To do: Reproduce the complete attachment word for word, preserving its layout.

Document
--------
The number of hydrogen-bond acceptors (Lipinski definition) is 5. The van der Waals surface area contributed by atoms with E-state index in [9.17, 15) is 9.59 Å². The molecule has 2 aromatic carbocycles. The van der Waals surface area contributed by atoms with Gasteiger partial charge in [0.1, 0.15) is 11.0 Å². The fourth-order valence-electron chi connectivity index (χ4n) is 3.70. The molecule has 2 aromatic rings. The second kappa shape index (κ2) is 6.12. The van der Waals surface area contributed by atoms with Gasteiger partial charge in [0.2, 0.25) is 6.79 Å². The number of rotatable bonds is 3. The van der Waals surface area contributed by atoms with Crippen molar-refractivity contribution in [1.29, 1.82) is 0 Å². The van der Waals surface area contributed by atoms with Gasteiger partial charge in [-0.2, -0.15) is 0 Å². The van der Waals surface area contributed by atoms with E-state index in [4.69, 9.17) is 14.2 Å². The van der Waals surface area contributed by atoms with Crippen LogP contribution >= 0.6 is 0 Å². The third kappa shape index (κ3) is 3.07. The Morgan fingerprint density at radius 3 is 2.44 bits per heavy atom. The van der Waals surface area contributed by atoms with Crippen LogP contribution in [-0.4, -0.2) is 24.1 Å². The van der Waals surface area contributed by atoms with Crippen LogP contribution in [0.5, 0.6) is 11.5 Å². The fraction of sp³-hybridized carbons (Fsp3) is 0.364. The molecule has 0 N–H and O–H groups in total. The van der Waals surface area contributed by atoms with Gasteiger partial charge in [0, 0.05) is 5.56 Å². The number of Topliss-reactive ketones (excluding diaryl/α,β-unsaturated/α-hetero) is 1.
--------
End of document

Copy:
The number of hydrogen-bond acceptors (Lipinski definition) is 5. The van der Waals surface area contributed by atoms with E-state index in [9.17, 15) is 9.59 Å². The molecule has 2 aromatic carbocycles. The van der Waals surface area contributed by atoms with Gasteiger partial charge in [0.1, 0.15) is 11.0 Å². The fourth-order valence-electron chi connectivity index (χ4n) is 3.70. The molecule has 2 aromatic rings. The second kappa shape index (κ2) is 6.12. The van der Waals surface area contributed by atoms with Gasteiger partial charge in [0.2, 0.25) is 6.79 Å². The number of rotatable bonds is 3. The van der Waals surface area contributed by atoms with Crippen molar-refractivity contribution in [1.29, 1.82) is 0 Å². The van der Waals surface area contributed by atoms with Gasteiger partial charge in [-0.2, -0.15) is 0 Å². The van der Waals surface area contributed by atoms with E-state index in [4.69, 9.17) is 14.2 Å². The van der Waals surface area contributed by atoms with Crippen LogP contribution >= 0.6 is 0 Å². The third kappa shape index (κ3) is 3.07. The Morgan fingerprint density at radius 3 is 2.44 bits per heavy atom. The van der Waals surface area contributed by atoms with Crippen LogP contribution in [-0.4, -0.2) is 24.1 Å². The van der Waals surface area contributed by atoms with Crippen LogP contribution in [0.5, 0.6) is 11.5 Å². The fraction of sp³-hybridized carbons (Fsp3) is 0.364. The molecule has 0 N–H and O–H groups in total. The van der Waals surface area contributed by atoms with Gasteiger partial charge in [0, 0.05) is 5.56 Å². The number of Topliss-reactive ketones (excluding diaryl/α,β-unsaturated/α-hetero) is 1.